While the maternal mortality rate has risen sharply in recent years in Yemen, Première Urgence Internationale supports health centres in the north of the country to ensure safe and institutional deliveries.

Myriam*, midwife in Al Madman Health Center, is checking a young mother, on 14/03/2022 I © Première Urgence Internationale

On the 24th of April, 2022, Al Madman Health Center witnessed its 1,000th birth, a baby boy. This achievement is all the more remarkable as it is a very remote health facility, located within poor communities of northwestern Yemen with no other health infrastructures.


Première Urgence Internationale (PUI) started to work in Al Madman Health Center in February 2020. Before Première Urgence Internationale’s support, the facility was a semi-functional health unit, with little services and outreach. Première Urgence international ensured the rehabilitation of the building, provided it with all the necessary equipment, and financially and technically supported the staff. Initially, the delivery room was a very small space, located behind the consultations’ area, with little privacy and rapidly over-crowded. The local health authority built a separate building, which was then rehabilitated by Première Urgence Internationale. This extension was essential to keep up with the pace of births and to ensure the privacy and comfort of the women:

“It became a good and adapted place with perfect privacy for women. At this moment, I cannot have enough words to express well how I am proud of what we achieved”, assured Bacheer*, the Health Facility Manager.

The new delivery room of Al Madman, on 23/03/2022  I © Première Urgence Internationale

Since then, the center has been able to accommodate an increasing number of institutional and safe deliveries, to the extent that Première Urgence Internationale decided to hire more midwifes – from two to four – in order to ensure a 24/7 service at the facility. Première Urgence Internationale also refers complicated cases to secondary healthcare hospitals, for instance when a cesarean section is needed or when risk factors are noted. Since 2021, observing that pregnant women do not always have the financial capacity to pay for deliveries in other hospitals, Première Urgence Internationale also reimburses the transportation and care costs.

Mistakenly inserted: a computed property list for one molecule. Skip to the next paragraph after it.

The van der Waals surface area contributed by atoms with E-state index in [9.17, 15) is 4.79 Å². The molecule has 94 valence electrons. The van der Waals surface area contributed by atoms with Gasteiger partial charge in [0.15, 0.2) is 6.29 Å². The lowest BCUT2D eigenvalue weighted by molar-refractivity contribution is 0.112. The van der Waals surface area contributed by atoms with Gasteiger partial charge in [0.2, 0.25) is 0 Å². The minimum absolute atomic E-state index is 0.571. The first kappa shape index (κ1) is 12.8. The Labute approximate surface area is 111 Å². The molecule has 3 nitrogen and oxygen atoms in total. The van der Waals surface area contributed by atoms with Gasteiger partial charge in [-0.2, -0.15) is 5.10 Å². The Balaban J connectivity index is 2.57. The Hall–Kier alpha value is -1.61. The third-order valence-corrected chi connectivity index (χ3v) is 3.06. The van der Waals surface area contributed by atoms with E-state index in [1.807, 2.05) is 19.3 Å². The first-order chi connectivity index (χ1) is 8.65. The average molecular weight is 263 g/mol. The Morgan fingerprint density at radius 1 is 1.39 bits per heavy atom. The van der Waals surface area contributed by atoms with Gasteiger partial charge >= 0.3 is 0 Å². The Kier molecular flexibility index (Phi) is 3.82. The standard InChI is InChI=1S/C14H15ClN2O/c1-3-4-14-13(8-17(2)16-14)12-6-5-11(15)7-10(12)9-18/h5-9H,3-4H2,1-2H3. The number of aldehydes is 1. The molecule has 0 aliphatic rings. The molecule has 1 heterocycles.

Fatima*, for example, gave birth in Al Madman. Fatima is 22 years old, and was displaced since the beginning of the year 2022 to Hodeidah Governorate, which was then in the midst of the conflicts. She comes from an extremely poor family, and her condition further deteriorated due to war and displacement. Married six years ago, she still had no children due to frequent miscarriages, as she explained:

“I never understood why I was losing my babies. But one day I was visiting my neighbour, she was speaking about Al Madman health center and that there were free health services there. She was pregnant and had her pregnancy followed in this center. As I was pregnant at that time, I went immediately to this facility”.